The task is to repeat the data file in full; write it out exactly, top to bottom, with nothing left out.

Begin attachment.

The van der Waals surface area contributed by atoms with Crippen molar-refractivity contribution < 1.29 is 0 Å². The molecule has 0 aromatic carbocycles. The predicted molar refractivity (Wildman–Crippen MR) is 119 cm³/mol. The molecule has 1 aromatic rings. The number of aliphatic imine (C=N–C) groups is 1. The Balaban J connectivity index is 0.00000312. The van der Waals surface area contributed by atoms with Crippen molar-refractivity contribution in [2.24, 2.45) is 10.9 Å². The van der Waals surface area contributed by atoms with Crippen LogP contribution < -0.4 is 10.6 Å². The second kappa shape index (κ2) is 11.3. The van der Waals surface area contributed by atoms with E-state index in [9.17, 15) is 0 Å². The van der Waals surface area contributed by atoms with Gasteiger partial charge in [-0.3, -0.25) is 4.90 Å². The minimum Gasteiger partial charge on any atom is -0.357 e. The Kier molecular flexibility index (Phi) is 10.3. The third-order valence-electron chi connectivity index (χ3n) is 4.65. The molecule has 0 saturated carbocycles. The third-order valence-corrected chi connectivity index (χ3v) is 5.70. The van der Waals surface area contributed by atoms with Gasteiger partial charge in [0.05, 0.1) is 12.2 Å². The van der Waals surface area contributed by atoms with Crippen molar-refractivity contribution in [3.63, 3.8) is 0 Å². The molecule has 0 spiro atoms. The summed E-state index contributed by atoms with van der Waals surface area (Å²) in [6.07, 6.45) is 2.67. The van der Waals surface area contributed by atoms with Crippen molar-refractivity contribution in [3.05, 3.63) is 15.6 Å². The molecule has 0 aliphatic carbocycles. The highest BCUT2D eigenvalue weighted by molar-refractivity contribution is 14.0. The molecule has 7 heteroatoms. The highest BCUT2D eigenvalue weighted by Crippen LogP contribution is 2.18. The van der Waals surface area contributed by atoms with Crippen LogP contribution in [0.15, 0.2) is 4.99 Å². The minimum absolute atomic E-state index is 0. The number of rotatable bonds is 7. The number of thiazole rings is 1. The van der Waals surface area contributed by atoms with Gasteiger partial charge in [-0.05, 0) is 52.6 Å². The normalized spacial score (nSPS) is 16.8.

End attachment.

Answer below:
The van der Waals surface area contributed by atoms with Crippen molar-refractivity contribution < 1.29 is 0 Å². The molecule has 0 aromatic carbocycles. The predicted molar refractivity (Wildman–Crippen MR) is 119 cm³/mol. The molecule has 1 aromatic rings. The number of aliphatic imine (C=N–C) groups is 1. The Balaban J connectivity index is 0.00000312. The van der Waals surface area contributed by atoms with Crippen molar-refractivity contribution in [2.24, 2.45) is 10.9 Å². The van der Waals surface area contributed by atoms with Crippen LogP contribution < -0.4 is 10.6 Å². The second kappa shape index (κ2) is 11.3. The van der Waals surface area contributed by atoms with E-state index in [9.17, 15) is 0 Å². The van der Waals surface area contributed by atoms with Gasteiger partial charge in [-0.3, -0.25) is 4.90 Å². The minimum Gasteiger partial charge on any atom is -0.357 e. The Kier molecular flexibility index (Phi) is 10.3. The third-order valence-electron chi connectivity index (χ3n) is 4.65. The molecule has 0 saturated carbocycles. The third-order valence-corrected chi connectivity index (χ3v) is 5.70. The van der Waals surface area contributed by atoms with Gasteiger partial charge in [0.05, 0.1) is 12.2 Å². The van der Waals surface area contributed by atoms with Crippen molar-refractivity contribution in [3.63, 3.8) is 0 Å². The molecule has 0 spiro atoms. The summed E-state index contributed by atoms with van der Waals surface area (Å²) in [6.07, 6.45) is 2.67. The van der Waals surface area contributed by atoms with Crippen molar-refractivity contribution in [3.05, 3.63) is 15.6 Å². The molecule has 0 aliphatic carbocycles. The highest BCUT2D eigenvalue weighted by molar-refractivity contribution is 14.0. The molecule has 7 heteroatoms. The highest BCUT2D eigenvalue weighted by Crippen LogP contribution is 2.18. The van der Waals surface area contributed by atoms with Crippen LogP contribution in [0.15, 0.2) is 4.99 Å². The minimum absolute atomic E-state index is 0. The number of rotatable bonds is 7. The number of thiazole rings is 1. The van der Waals surface area contributed by atoms with Gasteiger partial charge in [-0.05, 0) is 52.6 Å². The normalized spacial score (nSPS) is 16.8.